Preston Exeter Train
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Preston is a city in Lancashire in the north west of England. The city lies on the banks of the River Ribble which forms the southern boundary of the city. To the north east is the Forest of Bowland and the Fylde lies to the west. The city is roughly 30 miles to the north west of Manchester and 25 miles to the north east of Liverpool. Textiles have been produced in Preston since the 13th century and the inventor of the spinning frame, Sir Richard Arkwright, was born in Preston.
Landmarks to enjoy in Preston include St. Walburge's Church, which at 94 meters has the tallest spire on a church that is not a cathedral in England, the Miller Arcade, the Town Hall, the Harris Museum, the Minster Church of St. John the Evangelist, the former Corn Exchange and Public Hall, St. Wilfrid's Catholic Church and many other Georgian buildings on Winckley Square.
Preston railway station is a major stop on the West Coast Main Line with regular services to London Euston and the south east of England, Glasgow, Edinburgh, Aberdeen and Fort William. It is also an important rail hub for local and regional services for the north west of England.
Located on the south coast of Devon, the city of Exeter is an historic mid-sized cathedral city with a good blend of arts, education, retail and history. The central area of the city is fairly small, so it is easy to get around on foot. However, buses within the city are available and are operated by Stagecoach Devon, who also operate buses to most regional destinations. Other regional routes are operated by FirstBus, and by small independent operators. Cycle paths of varying quality run through the city with the most scenic route running along the canal towpath.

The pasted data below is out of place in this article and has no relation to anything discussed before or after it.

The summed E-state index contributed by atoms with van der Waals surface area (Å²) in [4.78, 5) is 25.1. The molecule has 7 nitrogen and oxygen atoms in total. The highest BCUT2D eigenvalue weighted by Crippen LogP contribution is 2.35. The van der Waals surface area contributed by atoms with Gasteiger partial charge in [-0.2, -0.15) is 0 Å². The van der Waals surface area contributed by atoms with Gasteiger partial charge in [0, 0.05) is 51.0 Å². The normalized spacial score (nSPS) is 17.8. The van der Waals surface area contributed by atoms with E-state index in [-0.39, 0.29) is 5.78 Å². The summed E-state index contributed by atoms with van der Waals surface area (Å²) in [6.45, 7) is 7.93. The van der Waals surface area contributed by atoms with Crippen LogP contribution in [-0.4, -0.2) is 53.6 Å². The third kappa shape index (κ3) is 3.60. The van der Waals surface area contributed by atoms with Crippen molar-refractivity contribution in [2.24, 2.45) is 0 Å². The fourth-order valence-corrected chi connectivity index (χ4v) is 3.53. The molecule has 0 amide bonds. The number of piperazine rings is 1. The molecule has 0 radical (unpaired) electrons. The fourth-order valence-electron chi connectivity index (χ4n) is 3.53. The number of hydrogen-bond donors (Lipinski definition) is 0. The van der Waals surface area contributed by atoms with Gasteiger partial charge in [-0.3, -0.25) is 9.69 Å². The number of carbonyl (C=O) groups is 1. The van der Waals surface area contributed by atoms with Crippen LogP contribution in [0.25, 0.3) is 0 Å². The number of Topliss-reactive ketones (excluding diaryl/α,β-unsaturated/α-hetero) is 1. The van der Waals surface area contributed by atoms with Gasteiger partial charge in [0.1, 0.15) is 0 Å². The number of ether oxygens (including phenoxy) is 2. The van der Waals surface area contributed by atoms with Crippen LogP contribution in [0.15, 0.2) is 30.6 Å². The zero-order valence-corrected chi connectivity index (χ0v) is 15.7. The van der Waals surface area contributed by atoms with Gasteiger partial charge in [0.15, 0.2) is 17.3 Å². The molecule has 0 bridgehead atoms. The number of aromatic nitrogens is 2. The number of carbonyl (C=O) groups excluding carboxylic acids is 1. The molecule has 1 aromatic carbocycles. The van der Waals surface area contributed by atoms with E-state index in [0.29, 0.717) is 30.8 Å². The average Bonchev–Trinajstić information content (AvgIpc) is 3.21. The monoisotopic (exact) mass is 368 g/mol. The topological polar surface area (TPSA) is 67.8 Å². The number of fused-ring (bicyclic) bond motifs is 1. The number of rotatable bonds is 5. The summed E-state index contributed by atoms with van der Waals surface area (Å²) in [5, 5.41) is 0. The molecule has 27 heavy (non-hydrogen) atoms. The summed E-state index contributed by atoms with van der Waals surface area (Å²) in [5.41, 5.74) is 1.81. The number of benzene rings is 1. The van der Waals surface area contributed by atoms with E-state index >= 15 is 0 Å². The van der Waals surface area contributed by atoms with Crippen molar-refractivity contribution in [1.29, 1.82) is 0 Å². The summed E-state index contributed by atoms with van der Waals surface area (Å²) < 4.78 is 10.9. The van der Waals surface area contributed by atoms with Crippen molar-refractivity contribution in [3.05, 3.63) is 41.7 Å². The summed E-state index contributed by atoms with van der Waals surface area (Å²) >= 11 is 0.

To enable people with limited mobility to enjoy the city, Exeter Community Transport Association provides manual and powered wheelchairs and scooters (called Shopmobility) for use by anyone suffering from short or long-term mobility impairment to access to the city centre and shopping facilities, events and meetings with friends and company.
Located just outside the castle, Northernhay Gardens is the oldest public open space in England, being originally laid out in 1612 as a pleasure walk for Exeter residents. There are many statues in the gardens, including the war memorial by John Angel, The Deer Stalker by E. B. Stephens, and the Volunteer Memorial from 1895, which commemorates the formation of the 1st Rifle Volunteers in 1852.